# Circle A has a radius of #2 # and a center of #(6 ,2 )#. Circle B has a radius of #3 # and a center of #(5 ,7 )#. If circle B is translated by #<-1 ,2 >#, does it overlap circle A? If not, what is the minimum distance between points on both circles?

no overlap , d ≈ 2.28

A translation does not change the shape of a figure , only it's position.

Centre of B (5 , 7) → (5-1 , 7 + 2 ) → (4 , 9)

now, radius of A + radius of B = 2 + 3 = 5

Since sum of radii < distance between centres , no overlap

and distance between circles (d) = 7.28 - 5 = 2.28

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To determine if circle B, after being translated, overlaps with circle A, we need to calculate the distance between the centers of the circles and compare it to the sum of their radii. If the distance between the centers is less than the sum of the radii, then the circles overlap. Otherwise, they don't overlap, and we need to find the minimum distance between points on both circles.

First, let's find the distance between the centers of the circles:

The distance formula between two points ( (x_1, y_1) ) and ( (x_2, y_2) ) is given by: [ \text{distance} = \sqrt{(x_2 - x_1)^2 + (y_2 - y_1)^2} ]

For circle A with center (6, 2) and circle B after translation with center (5 - 1, 7 + 2) = (4, 9): [ \text{distance} = \sqrt{(4 - 6)^2 + (9 - 2)^2} = \sqrt{(-2)^2 + 7^2} = \sqrt{53} ]

The sum of the radii of circles A and B is ( 2 + 3 = 5 ).

Since ( \sqrt{53} > 5 ), the circles do not overlap.

To find the minimum distance between points on both circles, we subtract the sum of the radii from the distance between the centers: [ \text{minimum distance} = \sqrt{53} - 5 = \sqrt{53} - 5 ]

Therefore, the minimum distance between points on both circles is ( \sqrt{53} - 5 ).

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When evaluating a one-sided limit, you need to be careful when a quantity is approaching zero since its sign is different depending on which way it is approaching zero from. Let us look at some examples.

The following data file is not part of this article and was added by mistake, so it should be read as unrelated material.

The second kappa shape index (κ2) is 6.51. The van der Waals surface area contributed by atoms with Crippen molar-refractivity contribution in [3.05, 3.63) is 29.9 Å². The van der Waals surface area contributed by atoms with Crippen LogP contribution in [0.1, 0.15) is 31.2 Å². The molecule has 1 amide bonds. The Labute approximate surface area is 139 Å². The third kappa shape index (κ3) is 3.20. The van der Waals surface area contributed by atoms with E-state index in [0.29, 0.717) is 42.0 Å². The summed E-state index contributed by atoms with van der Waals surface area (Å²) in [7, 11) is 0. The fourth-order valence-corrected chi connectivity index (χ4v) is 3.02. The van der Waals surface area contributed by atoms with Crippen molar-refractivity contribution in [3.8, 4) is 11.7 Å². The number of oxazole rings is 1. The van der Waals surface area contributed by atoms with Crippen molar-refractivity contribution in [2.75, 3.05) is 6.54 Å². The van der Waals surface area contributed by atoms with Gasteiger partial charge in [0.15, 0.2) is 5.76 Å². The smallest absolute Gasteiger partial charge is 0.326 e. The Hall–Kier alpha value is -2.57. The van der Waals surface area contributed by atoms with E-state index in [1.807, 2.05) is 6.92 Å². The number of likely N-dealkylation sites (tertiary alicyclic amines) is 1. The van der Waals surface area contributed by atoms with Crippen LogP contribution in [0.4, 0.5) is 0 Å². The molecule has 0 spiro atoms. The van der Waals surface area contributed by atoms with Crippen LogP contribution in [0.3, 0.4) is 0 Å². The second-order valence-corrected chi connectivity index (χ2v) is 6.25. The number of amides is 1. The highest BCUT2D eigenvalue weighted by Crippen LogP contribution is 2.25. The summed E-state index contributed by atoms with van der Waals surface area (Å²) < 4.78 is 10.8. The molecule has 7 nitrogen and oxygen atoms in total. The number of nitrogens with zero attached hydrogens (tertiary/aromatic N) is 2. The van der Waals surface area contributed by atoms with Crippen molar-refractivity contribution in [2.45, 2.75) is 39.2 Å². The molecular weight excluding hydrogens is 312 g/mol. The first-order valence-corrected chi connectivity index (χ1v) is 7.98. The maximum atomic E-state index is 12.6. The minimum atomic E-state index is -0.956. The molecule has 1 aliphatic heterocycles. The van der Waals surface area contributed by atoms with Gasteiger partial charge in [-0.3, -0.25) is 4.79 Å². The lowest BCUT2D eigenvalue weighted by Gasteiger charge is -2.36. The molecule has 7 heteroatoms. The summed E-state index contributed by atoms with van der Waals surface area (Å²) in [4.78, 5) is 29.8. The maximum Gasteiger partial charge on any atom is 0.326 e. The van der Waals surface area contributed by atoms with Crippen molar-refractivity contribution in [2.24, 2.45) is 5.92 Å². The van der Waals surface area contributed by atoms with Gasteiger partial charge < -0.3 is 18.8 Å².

When evaluating a one-sided limit, you need to be careful when a quantity is approaching zero since its sign is different depending on which way it is approaching zero from. Let us look at some examples.

When evaluating a one-sided limit, you need to be careful when a quantity is approaching zero since its sign is different depending on which way it is approaching zero from. Let us look at some examples.

- A line segment has endpoints at #(3 ,7 )# and #(5 ,9)#. If the line segment is rotated about the origin by #(pi )/2 #, translated vertically by #2 #, and reflected about the y-axis, what will the line segment's new endpoints be?
- Points A and B are at #(3 ,8 )# and #(7 ,3 )#, respectively. Point A is rotated counterclockwise about the origin by #pi # and dilated about point C by a factor of #5 #. If point A is now at point B, what are the coordinates of point C?
- Point A is at #(9 ,3 )# and point B is at #(5 ,-6 )#. Point A is rotated #pi/2 # clockwise about the origin. What are the new coordinates of point A and by how much has the distance between points A and B changed?
- Circle A has a radius of #5 # and a center of #(3 ,2 )#. Circle B has a radius of #3 # and a center of #(1 ,4 )#. If circle B is translated by #<2 ,-1 >#, does it overlap circle A? If not, what is the minimum distance between points on both circles?
- A line segment with endpoints at #(5, 5)# and #(1, 2)# is rotated clockwise by #pi/2#. What are the new endpoints of the line segment?

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